Whenever we debate the existence of God with one another, the conversation almost always seems to steer itself towards some kind of personal reliance on faith.

For some theists, faith is enough. Hell, faith is often more than just enough; it’s all there is.

But for other believers, faith is seen only as a tool that can be truly appreciated by those who have been enlightened by the graces of whichever religion they happen to subscribe to.

Some of these people recognize that if they want to be able to convince others of the existence of their God, they will have to do so by appealing to their rational senses. Others simply believe that God exists, and thus there should be ways to logically prove his existence.

Regardless of the reason, many theologians have taken it upon themselves to provide logical arguments that necessitate the existence of God.

So today we’re going to take a look at one of the very first formal arguments proposed to prove the existence of God and all of the logical problems that come with it.

The Ontological Argument

Ontology is the study of being or existence. When we talk of matters concerning ghosts or fairies or unicorns, we’re speaking ontologically. In terms of arguments for the existence of God, the Ontological Argument (OA) is basically the argument from existence. If that sounds circular, that’s because it is. But I’ll get to that in a second.

Early fragments of the OA are present in the works of some ancient Greek thinkers, but it wasn’t put forth as a complete idea until it was detailed in Anselm of Canterbury’s 1078 book of prayer titled Proslogion.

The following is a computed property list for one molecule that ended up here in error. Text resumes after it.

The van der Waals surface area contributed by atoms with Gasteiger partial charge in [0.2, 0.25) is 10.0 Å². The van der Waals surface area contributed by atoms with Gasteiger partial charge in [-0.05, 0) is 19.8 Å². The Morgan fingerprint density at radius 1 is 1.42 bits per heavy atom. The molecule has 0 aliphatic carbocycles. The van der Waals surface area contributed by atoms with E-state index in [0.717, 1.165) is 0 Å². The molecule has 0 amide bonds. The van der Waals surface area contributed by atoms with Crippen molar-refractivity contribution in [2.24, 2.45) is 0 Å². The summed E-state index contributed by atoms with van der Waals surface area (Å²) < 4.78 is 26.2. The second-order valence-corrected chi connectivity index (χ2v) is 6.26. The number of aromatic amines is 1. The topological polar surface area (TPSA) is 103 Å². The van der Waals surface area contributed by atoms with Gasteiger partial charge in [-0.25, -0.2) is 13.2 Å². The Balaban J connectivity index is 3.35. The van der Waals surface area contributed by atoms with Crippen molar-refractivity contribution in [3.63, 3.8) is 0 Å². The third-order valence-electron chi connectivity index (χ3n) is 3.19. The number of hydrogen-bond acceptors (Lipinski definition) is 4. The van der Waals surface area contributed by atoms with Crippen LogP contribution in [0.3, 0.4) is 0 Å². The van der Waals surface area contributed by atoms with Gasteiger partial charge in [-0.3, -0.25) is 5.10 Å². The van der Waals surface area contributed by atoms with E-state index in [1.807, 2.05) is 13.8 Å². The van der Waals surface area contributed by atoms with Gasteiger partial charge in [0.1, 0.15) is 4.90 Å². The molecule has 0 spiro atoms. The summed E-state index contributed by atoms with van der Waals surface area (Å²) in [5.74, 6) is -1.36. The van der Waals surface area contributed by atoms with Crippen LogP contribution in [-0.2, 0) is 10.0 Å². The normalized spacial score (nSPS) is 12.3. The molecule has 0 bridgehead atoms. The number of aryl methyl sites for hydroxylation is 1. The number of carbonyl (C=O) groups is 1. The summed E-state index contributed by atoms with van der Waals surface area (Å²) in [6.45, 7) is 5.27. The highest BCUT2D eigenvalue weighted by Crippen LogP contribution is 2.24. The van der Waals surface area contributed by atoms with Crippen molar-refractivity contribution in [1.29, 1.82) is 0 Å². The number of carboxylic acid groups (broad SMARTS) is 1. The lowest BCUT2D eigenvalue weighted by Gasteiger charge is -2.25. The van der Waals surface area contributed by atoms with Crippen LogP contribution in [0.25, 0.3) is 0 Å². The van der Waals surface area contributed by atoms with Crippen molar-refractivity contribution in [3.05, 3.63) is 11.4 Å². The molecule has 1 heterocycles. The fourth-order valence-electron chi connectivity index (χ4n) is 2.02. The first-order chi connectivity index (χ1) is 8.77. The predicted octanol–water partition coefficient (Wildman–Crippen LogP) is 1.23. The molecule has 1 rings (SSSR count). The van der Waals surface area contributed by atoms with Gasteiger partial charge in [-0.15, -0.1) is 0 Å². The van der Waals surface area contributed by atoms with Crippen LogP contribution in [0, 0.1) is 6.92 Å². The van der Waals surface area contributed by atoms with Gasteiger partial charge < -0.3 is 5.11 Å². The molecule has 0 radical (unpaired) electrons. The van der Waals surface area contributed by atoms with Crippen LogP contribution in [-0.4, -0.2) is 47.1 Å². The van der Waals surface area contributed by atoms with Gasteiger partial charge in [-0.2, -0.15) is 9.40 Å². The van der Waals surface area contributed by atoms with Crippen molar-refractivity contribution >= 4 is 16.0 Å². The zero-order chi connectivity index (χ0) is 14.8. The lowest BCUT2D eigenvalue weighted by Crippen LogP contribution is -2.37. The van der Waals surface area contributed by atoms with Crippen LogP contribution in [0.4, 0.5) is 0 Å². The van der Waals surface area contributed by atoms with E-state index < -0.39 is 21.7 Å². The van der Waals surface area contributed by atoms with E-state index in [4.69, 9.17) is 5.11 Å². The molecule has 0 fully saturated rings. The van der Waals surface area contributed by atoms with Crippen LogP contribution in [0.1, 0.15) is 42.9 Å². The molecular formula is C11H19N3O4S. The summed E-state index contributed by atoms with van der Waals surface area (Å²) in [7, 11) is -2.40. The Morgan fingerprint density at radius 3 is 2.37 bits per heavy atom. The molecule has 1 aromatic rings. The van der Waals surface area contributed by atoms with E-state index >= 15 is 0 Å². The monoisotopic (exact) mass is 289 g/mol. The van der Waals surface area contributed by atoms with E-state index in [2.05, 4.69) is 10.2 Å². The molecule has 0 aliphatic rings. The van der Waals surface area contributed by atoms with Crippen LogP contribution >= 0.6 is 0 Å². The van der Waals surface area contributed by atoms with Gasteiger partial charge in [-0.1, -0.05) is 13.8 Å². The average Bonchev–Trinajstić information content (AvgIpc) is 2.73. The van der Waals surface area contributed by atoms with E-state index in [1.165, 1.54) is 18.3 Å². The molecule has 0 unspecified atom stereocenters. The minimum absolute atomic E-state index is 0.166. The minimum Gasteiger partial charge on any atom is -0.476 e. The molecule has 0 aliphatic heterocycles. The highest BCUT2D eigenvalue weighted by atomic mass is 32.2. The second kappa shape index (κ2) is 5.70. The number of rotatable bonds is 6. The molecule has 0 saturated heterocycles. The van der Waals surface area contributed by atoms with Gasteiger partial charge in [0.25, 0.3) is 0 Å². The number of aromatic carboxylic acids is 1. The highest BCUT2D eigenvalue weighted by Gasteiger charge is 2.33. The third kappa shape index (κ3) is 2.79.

The argument is a logical proof that basically goes like this:

  1. God is the greatest being we can ever conceive of. He’s just the bee’s knees.
  2. Any being that necessarily exists in reality is greater than a being that doesn’t necessarily exist in reality.
  3. Thus, if God exists only as an idea in the mind but doesn’t necessarily exist in reality, then we can imagine something that is greater than God.
  4. But something greater than God can’t be imagined, being that he’s the bee’s knees and all.
  5. So, if God exists in the mind as an idea, then God necessarily exists in reality.
  6. God exists in the mind as an idea.
  7. Therefore, God necessarily exists in reality.

Sounds good, right? Looks like Anselm has this one all figured out, doesn’t it? Might as well just pack up and go home now!

But wait a second.

The argument might be sound, but that doesn’t mean we can let Anselm off the hook. There are numerous problems with the OA that we should cover before we accept it as law.

Reason #1: The Ontological Argument Is Arbitrary

One major flaw regarding the OA arises when we attempt to use the same type of reasoning as Anselm to make other types of ontological arguments.

  1. Unicorns are the best type of horse I can conceive of.
  2. I can conceive of unicorns, so they must exist.
  3. Otherwise, unicorns wouldn’t be the best type of horse. There would be a better type of horse, and that one would have to exist.

girl holding pink toy unicorn

Do you see the problem with ontological arguments? You can use them to justify the existence of anything because they rely on the subjectivity of perfection within our minds to necessitate real world manifestations.